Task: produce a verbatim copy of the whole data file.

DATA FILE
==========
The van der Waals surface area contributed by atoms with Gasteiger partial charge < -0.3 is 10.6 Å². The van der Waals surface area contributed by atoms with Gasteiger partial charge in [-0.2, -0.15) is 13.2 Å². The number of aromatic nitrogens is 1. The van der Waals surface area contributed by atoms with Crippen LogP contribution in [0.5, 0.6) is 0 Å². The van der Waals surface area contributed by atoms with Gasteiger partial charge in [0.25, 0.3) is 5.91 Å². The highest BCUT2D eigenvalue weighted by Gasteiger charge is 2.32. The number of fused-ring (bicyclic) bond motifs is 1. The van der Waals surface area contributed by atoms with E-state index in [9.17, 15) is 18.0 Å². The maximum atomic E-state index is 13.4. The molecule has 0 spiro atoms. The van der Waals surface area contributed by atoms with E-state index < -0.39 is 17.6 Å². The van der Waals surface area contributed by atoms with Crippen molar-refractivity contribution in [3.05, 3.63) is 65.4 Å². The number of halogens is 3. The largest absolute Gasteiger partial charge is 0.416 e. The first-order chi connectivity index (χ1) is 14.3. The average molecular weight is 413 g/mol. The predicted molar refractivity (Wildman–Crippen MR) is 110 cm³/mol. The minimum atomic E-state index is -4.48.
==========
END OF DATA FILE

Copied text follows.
The van der Waals surface area contributed by atoms with Gasteiger partial charge < -0.3 is 10.6 Å². The van der Waals surface area contributed by atoms with Gasteiger partial charge in [-0.2, -0.15) is 13.2 Å². The number of aromatic nitrogens is 1. The van der Waals surface area contributed by atoms with Crippen LogP contribution in [0.5, 0.6) is 0 Å². The van der Waals surface area contributed by atoms with Gasteiger partial charge in [0.25, 0.3) is 5.91 Å². The highest BCUT2D eigenvalue weighted by Gasteiger charge is 2.32. The number of fused-ring (bicyclic) bond motifs is 1. The van der Waals surface area contributed by atoms with E-state index in [9.17, 15) is 18.0 Å². The maximum atomic E-state index is 13.4. The molecule has 0 spiro atoms. The van der Waals surface area contributed by atoms with E-state index < -0.39 is 17.6 Å². The van der Waals surface area contributed by atoms with Crippen molar-refractivity contribution in [3.05, 3.63) is 65.4 Å². The number of halogens is 3. The largest absolute Gasteiger partial charge is 0.416 e. The first-order chi connectivity index (χ1) is 14.3. The average molecular weight is 413 g/mol. The predicted molar refractivity (Wildman–Crippen MR) is 110 cm³/mol. The minimum atomic E-state index is -4.48.